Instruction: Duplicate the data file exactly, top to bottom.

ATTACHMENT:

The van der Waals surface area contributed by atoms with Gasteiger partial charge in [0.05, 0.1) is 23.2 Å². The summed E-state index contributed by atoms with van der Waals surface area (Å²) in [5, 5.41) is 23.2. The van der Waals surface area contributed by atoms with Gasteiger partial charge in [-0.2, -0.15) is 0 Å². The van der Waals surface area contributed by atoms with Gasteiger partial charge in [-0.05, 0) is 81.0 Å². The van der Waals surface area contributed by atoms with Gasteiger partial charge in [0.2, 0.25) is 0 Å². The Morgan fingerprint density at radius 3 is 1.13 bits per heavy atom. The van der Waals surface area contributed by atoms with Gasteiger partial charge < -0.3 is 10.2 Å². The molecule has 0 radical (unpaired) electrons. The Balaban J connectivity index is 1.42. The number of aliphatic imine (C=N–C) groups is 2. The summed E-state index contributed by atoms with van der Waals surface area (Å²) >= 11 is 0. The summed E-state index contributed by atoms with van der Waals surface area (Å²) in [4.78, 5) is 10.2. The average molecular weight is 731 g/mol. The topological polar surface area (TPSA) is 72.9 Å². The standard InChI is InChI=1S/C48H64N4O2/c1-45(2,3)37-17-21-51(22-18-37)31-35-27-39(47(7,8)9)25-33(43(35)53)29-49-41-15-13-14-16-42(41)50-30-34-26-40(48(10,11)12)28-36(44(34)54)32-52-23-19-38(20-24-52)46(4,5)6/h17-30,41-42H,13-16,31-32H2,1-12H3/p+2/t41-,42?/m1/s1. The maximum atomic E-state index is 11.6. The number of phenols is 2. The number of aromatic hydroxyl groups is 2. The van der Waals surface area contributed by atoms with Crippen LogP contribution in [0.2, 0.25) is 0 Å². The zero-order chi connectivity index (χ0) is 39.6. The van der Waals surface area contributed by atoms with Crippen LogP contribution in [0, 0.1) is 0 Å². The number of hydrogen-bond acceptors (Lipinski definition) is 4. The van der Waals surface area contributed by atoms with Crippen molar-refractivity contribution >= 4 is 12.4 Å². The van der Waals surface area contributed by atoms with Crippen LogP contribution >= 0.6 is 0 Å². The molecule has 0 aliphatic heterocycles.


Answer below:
The van der Waals surface area contributed by atoms with Gasteiger partial charge in [0.05, 0.1) is 23.2 Å². The summed E-state index contributed by atoms with van der Waals surface area (Å²) in [5, 5.41) is 23.2. The van der Waals surface area contributed by atoms with Gasteiger partial charge in [-0.2, -0.15) is 0 Å². The van der Waals surface area contributed by atoms with Gasteiger partial charge in [-0.05, 0) is 81.0 Å². The van der Waals surface area contributed by atoms with Gasteiger partial charge in [0.2, 0.25) is 0 Å². The Morgan fingerprint density at radius 3 is 1.13 bits per heavy atom. The van der Waals surface area contributed by atoms with Gasteiger partial charge < -0.3 is 10.2 Å². The molecule has 0 radical (unpaired) electrons. The Balaban J connectivity index is 1.42. The number of aliphatic imine (C=N–C) groups is 2. The summed E-state index contributed by atoms with van der Waals surface area (Å²) >= 11 is 0. The summed E-state index contributed by atoms with van der Waals surface area (Å²) in [4.78, 5) is 10.2. The average molecular weight is 731 g/mol. The topological polar surface area (TPSA) is 72.9 Å². The standard InChI is InChI=1S/C48H64N4O2/c1-45(2,3)37-17-21-51(22-18-37)31-35-27-39(47(7,8)9)25-33(43(35)53)29-49-41-15-13-14-16-42(41)50-30-34-26-40(48(10,11)12)28-36(44(34)54)32-52-23-19-38(20-24-52)46(4,5)6/h17-30,41-42H,13-16,31-32H2,1-12H3/p+2/t41-,42?/m1/s1. The maximum atomic E-state index is 11.6. The number of phenols is 2. The number of aromatic hydroxyl groups is 2. The van der Waals surface area contributed by atoms with Crippen LogP contribution in [0.2, 0.25) is 0 Å². The zero-order chi connectivity index (χ0) is 39.6. The van der Waals surface area contributed by atoms with Crippen LogP contribution in [0, 0.1) is 0 Å². The number of hydrogen-bond acceptors (Lipinski definition) is 4. The van der Waals surface area contributed by atoms with Crippen molar-refractivity contribution >= 4 is 12.4 Å². The van der Waals surface area contributed by atoms with Crippen LogP contribution >= 0.6 is 0 Å². The molecule has 0 aliphatic heterocycles.